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# Random numbers within a sphere?

 P: n/a Hello everyone, I was wondering if someone could help me with an issue I have in C++. I want to select random points within the volume of a sphere. I know how to get random numbers using srand() and rand(), but have no idea how to do that within a more complicated geometry. Any help would be greatly appreciated.. Regards Stavros Jul 23 '05 #1
24 Replies

 P: n/a Stavros Christoforou wrote: Hello everyone, I was wondering if someone could help me with an issue I have in C++. I want to select random points within the volume of a sphere. I know how to get random numbers using srand() and rand(), but have no idea how to do that within a more complicated geometry. Any help would be greatly appreciated.. You could represent any point of the sphere in spherical coordinates: a radius and two angles. A coordinate is a uniform variable (using rand()) in its [min,max] interval. Jul 23 '05 #2

 P: n/a Stavros Christoforou wrote: I was wondering if someone could help me with an issue I have in C++. I want to select random points within the volume of a sphere. I know how to get random numbers using srand() and rand(), but have no idea how to do that within a more complicated geometry. Any help would be greatly appreciated.. Select a random radius (between 0 and the sphere radius), a randon azimuth (0 through 2*Pi) and a random elevation (-Pi/2 through Pi/2) and then convert the three values from spherical coordinates into Cartesian (if that's your desired result). And please don't post off-topic questions here. Your question has nothing to do with C++ language and ought to be posted in comp.graphics.algorithms or comp.programming. V Jul 23 '05 #3

 P: n/a Fabio Rossi wrote: Stavros Christoforou wrote: Hello everyone, I was wondering if someone could help me with an issue I have in C++. I want to select random points within the volume of a sphere. I know how to get random numbers using srand() and rand(), but have no idea how to do that within a more complicated geometry. Any help would be greatly appreciated.. You could represent any point of the sphere in spherical coordinates: a radius and two angles. A coordinate is a uniform variable (using rand()) in its [min,max] interval. Stavros might need evenly distributed numbers. A polar coordinate scheme would bunch numbers up around the center, at least. The fix is to bound the sphere with a cube, tangent on all faces, and find random points in the cube by finding random xyz points, each >= -r and < r, where r is the radius of the sphere. Then filter out all points laying outside the sphere, by comparing x^2 + y^2 + z^2 to r^2. -- Phlip http://industrialxp.org/community/bi...UserInterfaces Jul 23 '05 #4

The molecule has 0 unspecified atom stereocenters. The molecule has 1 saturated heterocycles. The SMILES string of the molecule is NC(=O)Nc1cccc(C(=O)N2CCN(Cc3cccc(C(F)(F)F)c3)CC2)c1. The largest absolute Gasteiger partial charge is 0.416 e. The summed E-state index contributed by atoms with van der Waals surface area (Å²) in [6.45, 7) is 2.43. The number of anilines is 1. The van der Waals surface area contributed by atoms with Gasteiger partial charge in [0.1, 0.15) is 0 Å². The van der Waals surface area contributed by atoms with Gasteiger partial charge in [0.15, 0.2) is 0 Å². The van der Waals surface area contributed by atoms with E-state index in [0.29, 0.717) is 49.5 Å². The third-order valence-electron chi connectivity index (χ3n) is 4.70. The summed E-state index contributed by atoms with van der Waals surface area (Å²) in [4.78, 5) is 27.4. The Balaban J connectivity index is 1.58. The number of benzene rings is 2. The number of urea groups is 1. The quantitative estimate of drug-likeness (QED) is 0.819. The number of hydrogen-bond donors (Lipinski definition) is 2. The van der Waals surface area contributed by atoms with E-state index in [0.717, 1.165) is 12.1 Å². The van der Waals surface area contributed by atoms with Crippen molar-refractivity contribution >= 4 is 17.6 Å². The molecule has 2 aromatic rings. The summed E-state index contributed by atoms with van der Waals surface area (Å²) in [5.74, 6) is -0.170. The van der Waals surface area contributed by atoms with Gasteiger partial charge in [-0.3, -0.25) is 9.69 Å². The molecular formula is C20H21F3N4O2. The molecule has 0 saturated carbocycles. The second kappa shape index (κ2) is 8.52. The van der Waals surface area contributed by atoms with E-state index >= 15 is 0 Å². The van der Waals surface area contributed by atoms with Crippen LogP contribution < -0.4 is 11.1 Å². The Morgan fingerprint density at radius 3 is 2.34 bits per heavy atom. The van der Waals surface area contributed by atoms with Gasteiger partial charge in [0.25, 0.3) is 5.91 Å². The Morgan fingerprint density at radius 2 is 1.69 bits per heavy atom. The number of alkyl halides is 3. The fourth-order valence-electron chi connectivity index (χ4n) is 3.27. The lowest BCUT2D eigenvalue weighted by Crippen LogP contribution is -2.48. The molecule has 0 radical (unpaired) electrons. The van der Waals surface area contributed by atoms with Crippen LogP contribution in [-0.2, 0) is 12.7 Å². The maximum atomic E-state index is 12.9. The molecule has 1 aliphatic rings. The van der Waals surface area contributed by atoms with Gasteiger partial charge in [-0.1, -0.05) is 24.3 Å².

P: n/a Stavros might need evenly distributed numbers. A polar coordinate scheme would bunch numbers up around the center, at least. How so? If the [0, sphere-radius] random number generator is uniform, so would the density with respect to the center. The fix is to bound the sphere with a cube, tangent on all faces, and find random points in the cube by finding random xyz points, each >= -r and < r, where r is the radius of the sphere. Then filter out all points laying outside the sphere, by comparing x^2 + y^2 + z^2 to r^2. That wouldn't be any better and a lot slower as a lot of samples would have to be generated, tested, and discarded. Jul 23 '05 #5

 P: n/a Ron Natalie wrote: Stavros might need evenly distributed numbers. A polar coordinate scheme would bunch numbers up around the center, at least. How so? If the [0, sphere-radius] random number generator is uniform, so would the density with respect to the center. The fix is to bound the sphere with a cube, tangent on all faces, and find random points in the cube by finding random xyz points, each >= -r and < r, where r is the radius of the sphere. Then filter out all points laying outside the sphere, by comparing x^2 + y^2 + z^2 to r^2. That wouldn't be any better and a lot slower as a lot of samples would have to be generated, tested, and discarded. "A lot of samples"? The sphere is about half the volume of its circumscribing cube. So, less than half of all samples are going to be discarded. Doesn't seem like "a lot" to me. Of course, everybody has their own definition of "a lot". Is there a better way to produce points evenly distributed in the volume of a sphere? V Jul 23 '05 #6

 P: n/a Ron Natalie wrote: Stavros might need evenly distributed numbers. A polar coordinate scheme would bunch numbers up around the center, at least. How so? If the [0, sphere-radius] random number generator is uniform, so would the density with respect to the center. No, the probability of being close to the center is higher than the probability of being around the edges. Jul 23 '05 #7